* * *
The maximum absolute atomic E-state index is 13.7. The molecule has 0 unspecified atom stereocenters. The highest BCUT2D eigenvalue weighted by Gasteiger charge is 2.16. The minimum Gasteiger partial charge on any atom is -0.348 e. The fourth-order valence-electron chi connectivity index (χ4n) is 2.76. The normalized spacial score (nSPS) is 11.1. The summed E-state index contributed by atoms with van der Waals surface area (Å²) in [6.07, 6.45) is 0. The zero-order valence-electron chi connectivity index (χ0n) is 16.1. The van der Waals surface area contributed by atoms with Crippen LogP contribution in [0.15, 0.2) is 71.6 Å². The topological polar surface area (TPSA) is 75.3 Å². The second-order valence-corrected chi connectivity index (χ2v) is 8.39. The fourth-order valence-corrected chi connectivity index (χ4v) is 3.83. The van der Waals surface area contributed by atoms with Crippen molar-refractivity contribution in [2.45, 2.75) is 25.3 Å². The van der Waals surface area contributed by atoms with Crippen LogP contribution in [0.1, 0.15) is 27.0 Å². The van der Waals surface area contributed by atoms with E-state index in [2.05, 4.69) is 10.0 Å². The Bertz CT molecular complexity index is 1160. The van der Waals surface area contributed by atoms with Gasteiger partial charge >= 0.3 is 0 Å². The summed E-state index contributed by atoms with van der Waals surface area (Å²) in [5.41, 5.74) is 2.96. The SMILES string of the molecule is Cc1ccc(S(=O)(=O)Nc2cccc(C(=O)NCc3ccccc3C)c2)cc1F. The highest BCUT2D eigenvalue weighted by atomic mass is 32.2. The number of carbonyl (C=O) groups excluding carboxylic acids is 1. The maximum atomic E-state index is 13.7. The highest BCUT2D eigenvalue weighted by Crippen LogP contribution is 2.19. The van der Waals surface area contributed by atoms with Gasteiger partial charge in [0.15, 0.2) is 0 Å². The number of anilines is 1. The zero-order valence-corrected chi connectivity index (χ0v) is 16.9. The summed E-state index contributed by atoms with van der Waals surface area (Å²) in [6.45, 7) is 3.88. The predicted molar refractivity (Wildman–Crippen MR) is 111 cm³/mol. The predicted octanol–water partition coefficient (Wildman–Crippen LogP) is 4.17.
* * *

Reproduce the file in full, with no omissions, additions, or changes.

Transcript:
The maximum absolute atomic E-state index is 13.7. The molecule has 0 unspecified atom stereocenters. The highest BCUT2D eigenvalue weighted by Gasteiger charge is 2.16. The minimum Gasteiger partial charge on any atom is -0.348 e. The fourth-order valence-electron chi connectivity index (χ4n) is 2.76. The normalized spacial score (nSPS) is 11.1. The summed E-state index contributed by atoms with van der Waals surface area (Å²) in [6.07, 6.45) is 0. The zero-order valence-electron chi connectivity index (χ0n) is 16.1. The van der Waals surface area contributed by atoms with Crippen LogP contribution in [0.15, 0.2) is 71.6 Å². The topological polar surface area (TPSA) is 75.3 Å². The second-order valence-corrected chi connectivity index (χ2v) is 8.39. The fourth-order valence-corrected chi connectivity index (χ4v) is 3.83. The van der Waals surface area contributed by atoms with Crippen molar-refractivity contribution in [2.45, 2.75) is 25.3 Å². The van der Waals surface area contributed by atoms with Crippen LogP contribution in [0.1, 0.15) is 27.0 Å². The van der Waals surface area contributed by atoms with E-state index in [2.05, 4.69) is 10.0 Å². The Bertz CT molecular complexity index is 1160. The van der Waals surface area contributed by atoms with Gasteiger partial charge >= 0.3 is 0 Å². The summed E-state index contributed by atoms with van der Waals surface area (Å²) in [5.41, 5.74) is 2.96. The SMILES string of the molecule is Cc1ccc(S(=O)(=O)Nc2cccc(C(=O)NCc3ccccc3C)c2)cc1F. The highest BCUT2D eigenvalue weighted by atomic mass is 32.2. The number of carbonyl (C=O) groups excluding carboxylic acids is 1. The maximum atomic E-state index is 13.7. The highest BCUT2D eigenvalue weighted by Crippen LogP contribution is 2.19. The van der Waals surface area contributed by atoms with Gasteiger partial charge in [0.15, 0.2) is 0 Å². The number of anilines is 1. The zero-order valence-corrected chi connectivity index (χ0v) is 16.9. The summed E-state index contributed by atoms with van der Waals surface area (Å²) in [6.45, 7) is 3.88. The predicted molar refractivity (Wildman–Crippen MR) is 111 cm³/mol. The predicted octanol–water partition coefficient (Wildman–Crippen LogP) is 4.17.